A woman who sent her boyfriend a barrage of text messages urging him to kill himself when they were both teenagers was convicted Friday of involuntary manslaughter in a trial that raised questions of whether words can kill.
Juvenile Court Judge Lawrence Moniz found that Michelle Carter caused the death of Conrad Roy III, who intentionally filled his truck with carbon monoxide in a store parking lot in July 2014. Carter cried and clutched a handkerchief to her face as Moniz detailed her conduct in explaining how he reached his verdict, but she was stoic when it was formally pronounced.
The judge noted that the 18-year-old Roy climbed out of the truck as it was filling with toxic gas and told Carter he was scared. "Get back in," Carter told Roy, according to a friend who testified Carter described the conversation in a text message to her about a month after Roy died.
"This court finds that instructing Mr. Roy to 'get back in' the truck constitutes wanton and reckless conduct by Ms. Carter," the judge said.
He said Carter had a duty to call someone for help when she knew Roy was attempting suicide. Yet she did not call the police or Roy's family, he noted.
"She did not issue a simple additional instruction: Get out of the truck," the judge said.
Sobs broke out throughout the courtroom when the verdict was announced.
The judge ruled that Carter, now 20, can remain free on bail but ordered her not to make any contact with Roy's family and can't leave the state.
She faces a sentence of probation to 20 years in prison. A sentencing hearing was scheduled for Aug. 3.
The sensational trial in Taunton offered a window into teen depression and suicide through text messages and Facebook communications.
Carter, who chose to have a judge hear the case over a jury, was 17 when she sent Roy dozens of messages urging him to take his own life. Roy, 18, was found dead of carbon monoxide poisoning in his truck in a store parking lot in Fairhaven.
"I thought you wanted to do this. The time is right and you're ready, you just need to do it!" Carter wrote in one message.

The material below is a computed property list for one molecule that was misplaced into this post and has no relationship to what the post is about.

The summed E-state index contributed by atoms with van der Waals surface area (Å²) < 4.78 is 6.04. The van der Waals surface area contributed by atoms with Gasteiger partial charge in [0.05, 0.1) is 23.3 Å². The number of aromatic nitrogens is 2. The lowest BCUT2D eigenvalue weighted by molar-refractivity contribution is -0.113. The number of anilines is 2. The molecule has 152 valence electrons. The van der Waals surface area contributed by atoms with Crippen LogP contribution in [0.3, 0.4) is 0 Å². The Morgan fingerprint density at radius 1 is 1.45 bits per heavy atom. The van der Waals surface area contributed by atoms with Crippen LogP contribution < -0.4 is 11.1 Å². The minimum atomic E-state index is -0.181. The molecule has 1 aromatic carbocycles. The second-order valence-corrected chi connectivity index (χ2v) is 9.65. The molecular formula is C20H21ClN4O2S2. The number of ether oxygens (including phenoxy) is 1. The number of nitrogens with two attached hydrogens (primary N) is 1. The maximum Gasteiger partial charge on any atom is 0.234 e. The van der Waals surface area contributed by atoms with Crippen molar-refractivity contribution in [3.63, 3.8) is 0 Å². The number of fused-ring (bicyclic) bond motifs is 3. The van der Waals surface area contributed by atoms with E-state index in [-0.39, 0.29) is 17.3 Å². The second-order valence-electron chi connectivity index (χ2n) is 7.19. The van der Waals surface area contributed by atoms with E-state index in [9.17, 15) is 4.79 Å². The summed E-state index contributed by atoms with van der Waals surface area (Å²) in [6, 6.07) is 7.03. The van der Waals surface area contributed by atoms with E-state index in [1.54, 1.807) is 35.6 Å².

Carter's lawyer, Joseph Cataldo, argued Roy had a history of depression and suicide attempts and was determined to end his own life. He said Carter initially tried to talk Roy out of it and urged him to get professional help, but eventually went along with his plan.
The judge disagreed, saying he did not take into account in his verdict Roy's previous attempts at suicide.
Roy's father said outside court that the family was pleased with the conviction.
An involuntary manslaughter charge can be brought in Massachusetts when someone causes the death of another person when engaging in reckless or wanton conduct that creates a high degree of likelihood of substantial harm.
The American Civil Liberties Union denounced the conviction, saying it "exceeds the limits of our criminal laws and violates free speech protections guaranteed by the Massachusetts and U.S. Constitutions."
Matthew Segal, the ACLU's legal director for Massachusetts, called Roy's suicide tragic but said, "It is not a reason to stretch the boundaries of our criminal laws or abandon the protections of our constitution."
"This has been a very tough time for our family, and we'd like to just process this verdict that we are happy with," Conrad Roy Jr. said.
Dr. Peter Breggin, a psychiatrist testifying for the defense, said Carter was a "very troubled youngster" who suffered from depression. At the time of Roy's death, Carter was taking Celexa, an antidepressant Breggin said targets the brain's frontal lobe, which controls empathy and decision-making.
Breggin said Carter was in the grips of a "grandiose" delusion that she alone could help Roy find his way to heaven and she would care for his family.
Prosecutors focused on a series of text messages Carter sent Roy in the days before he killed himself.
"You can't think about it. You just have to do it. You said you were gonna do it. Like I don't get why you aren't," Carter wrote to Roy the day of his suicide.
Carter and Roy met in Florida in 2012 while visiting relatives. Their relationship largely consisted of text messages and emails.